Journalist, writer, educator, blogger, editor; a bookish but outdoorsy sensibility.
Anna Clark is an independent journalist living in Detroit. She writes reported news features, longform nonfiction, and book reviews, and she has an omnivorous range: she covers literature (especially international literature), culture, health, prisons, sports, and media stories. Her writing is a "notable" pick in Best American Sports Writing 2012. She's contributed stories to The New Republic, The Guardian, The American Prospect, Salon, The Nation, Grantland, The Christian Science Monitor, The Boston Review, and other publications. She is a political media correspondent for the Columbia Journalism Review as part of its United States Project.
Anna is a past Fulbright Fellow in Kenya, where she focused on creative writing, and has also been a fellow with the Peter Jennings Center for Journalists and the Constitution. She is the founder of Literary Detroit and writes the literary blog Isak. Anna is a writer-in-residence with the InsideOut Literary Arts Project, and on Thursday evenings, she facilitates a theater workshop at a men's prison in Macomb County, Michigan. She graduated from the University of Michigan's Residential College with highest honors, and from Warren Wilson College's MFA Program for Writers, where she practiced (and practiced...) fiction.
I am a journalist and a fiction writer; an editor and an educator; a progressive person interested in creative approaches to art and to justice work. I'm also 32 years old. I come from St. Joseph, Michigan, a small town to which I'll point to on my right palm. Much time was spent playing in a great lake a few blocks away and reading Nancy Drew books. I went on to explore Ann Arbor, where I graduated from the Residential College at the University of Michigan with degrees in Creative Writing & Literature and History of Art, and a minor in Crime & Justice. In January 2007, I earned my walking stick (literally: they give you a walking stick) from Warren Wilson College's MFA Program for Writers, where I was a fiction student.
I have been engaged with prisons and detention centers for a lot of years: facilitating weekly writing and theater workshops via the Prison Creative Arts Project, in particular, radically impacted me. I also partnered in developing and served as leader in The Portfolio Project, matching mentors to incarcerated artists and writers to build portfolios of their best work and connect them to creative opportunities. I spearheaded PCAP's Speakers Bureau for three years, mentored and trained new members, and was elected twice to its Executive Committee. I continue to be an associate member of PCAP, and, in 2012, I began a theater workshop at Macomb Correctional Facility in New Haven, Michigan. In my journalism life, I do a good deal of writing about the stories tangled up with prisons, detention, and the criminal justice system.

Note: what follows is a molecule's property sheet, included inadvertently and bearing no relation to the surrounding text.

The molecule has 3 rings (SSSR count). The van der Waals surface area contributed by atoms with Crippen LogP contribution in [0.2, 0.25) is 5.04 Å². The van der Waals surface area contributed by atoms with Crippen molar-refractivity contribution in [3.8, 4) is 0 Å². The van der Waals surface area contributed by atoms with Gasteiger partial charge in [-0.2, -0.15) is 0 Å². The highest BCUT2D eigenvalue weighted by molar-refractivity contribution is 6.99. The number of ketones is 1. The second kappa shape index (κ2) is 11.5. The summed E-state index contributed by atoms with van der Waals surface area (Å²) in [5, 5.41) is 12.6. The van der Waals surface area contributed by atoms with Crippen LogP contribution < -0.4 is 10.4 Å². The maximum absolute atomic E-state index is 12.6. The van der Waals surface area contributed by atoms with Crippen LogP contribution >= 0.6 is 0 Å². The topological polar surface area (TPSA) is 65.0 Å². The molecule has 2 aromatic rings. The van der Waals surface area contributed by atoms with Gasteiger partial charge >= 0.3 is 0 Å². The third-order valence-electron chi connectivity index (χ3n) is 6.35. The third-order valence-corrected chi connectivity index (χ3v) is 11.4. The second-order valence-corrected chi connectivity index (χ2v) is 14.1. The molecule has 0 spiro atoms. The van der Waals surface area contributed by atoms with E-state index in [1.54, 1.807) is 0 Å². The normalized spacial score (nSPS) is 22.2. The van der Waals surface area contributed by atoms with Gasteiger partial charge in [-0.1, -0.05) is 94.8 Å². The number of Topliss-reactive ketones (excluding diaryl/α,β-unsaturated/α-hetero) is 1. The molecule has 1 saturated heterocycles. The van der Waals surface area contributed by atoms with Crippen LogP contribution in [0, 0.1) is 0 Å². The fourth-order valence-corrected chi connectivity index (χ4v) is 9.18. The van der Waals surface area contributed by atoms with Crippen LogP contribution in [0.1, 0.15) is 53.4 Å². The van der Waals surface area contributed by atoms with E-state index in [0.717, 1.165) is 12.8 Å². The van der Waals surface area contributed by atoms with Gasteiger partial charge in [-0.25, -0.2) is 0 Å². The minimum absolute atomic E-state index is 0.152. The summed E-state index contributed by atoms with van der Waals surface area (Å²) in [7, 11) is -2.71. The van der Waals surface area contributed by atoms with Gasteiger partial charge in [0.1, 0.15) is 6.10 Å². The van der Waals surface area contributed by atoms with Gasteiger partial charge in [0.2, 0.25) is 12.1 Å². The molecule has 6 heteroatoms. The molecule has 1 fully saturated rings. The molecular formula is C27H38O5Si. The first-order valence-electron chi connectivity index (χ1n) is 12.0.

I live, write, and work in Detroit, Michigan. In 2011, I was on a Fulbright fellowship in creative writing in Nairobi, Kenya. Not long ago, I spent a vigorous three years in Boston, Massachusetts. During the bulk of The Boston Years, as I've come to call them, I was a live-in community member at Haley House. I also was the arts editor for the Boston street mag: What's Up Magazine "brings arts and awareness to the streets" while functioning as a tool for economic empowerment. In Boston, I also worked with the Center for New Words (a feisty nonprofit that creates "spaces and places where women's words matter," now reorganized as Women, Action, & the Media).
In Detroit -- a fascinating place, a city in the re-making -- I taught writing at Henry Ford Community College. Elsewhere, I serve as a guest facilitator and speaker, and teach freelance writing workshops. I've also have the pleasure of being a writer-in-residence through the InsideOut Literary Arts Project. I worked on poetry and storytelling with second, fourth, and fifth-graders at Lessenger Elementary-Middle School. I have since written with teenagers at Osborn High School, Southeastern High School, and the Detroit School of Arts.
I founded Literary Detroit in 2012, which is a group dedicated to cultivating the city's literary community by hosting distinctive events, like a seasonal book swap at roving locations around Detroit, "ghost libraries," and author events with a uniquely interactive twist.
My writing has appeared in The New Republic, The Guardian, The American Prospect, The Daily Beast, Salon, The Nation, Grantland, Grantland Quarterly, Architect Magazine, The Classical, The Boston Review, the Columbia Journalism Review, The Christian Science Monitor, UTNE Reader, AlterNet, The Detroit Free Press, Hobart, Writers' Journal, Bitch Magazine, Religion Dispatches,The Women's International Perspective, Women's eNews, ColorLines, RH Reality Check, The Millions, make/shift, BloodLotus, and Midwestern Gothic, among other publications. I was a 2010 Fellow with the Peter Jennings Center for Journalists and the Constitution.
I’m also a reader, a knitter, a music-lover, a fan of Detroit sports, and a lover of kayaking. I’m habitually barefoot and I have a tendency to laugh entirely too loudly at my own jokes.
Connect with me at:
If you are a publisher interested in submitting a book for review, or would like to contact me about speaking or facilitation opportunities, please email me at the link at the top of the page with details.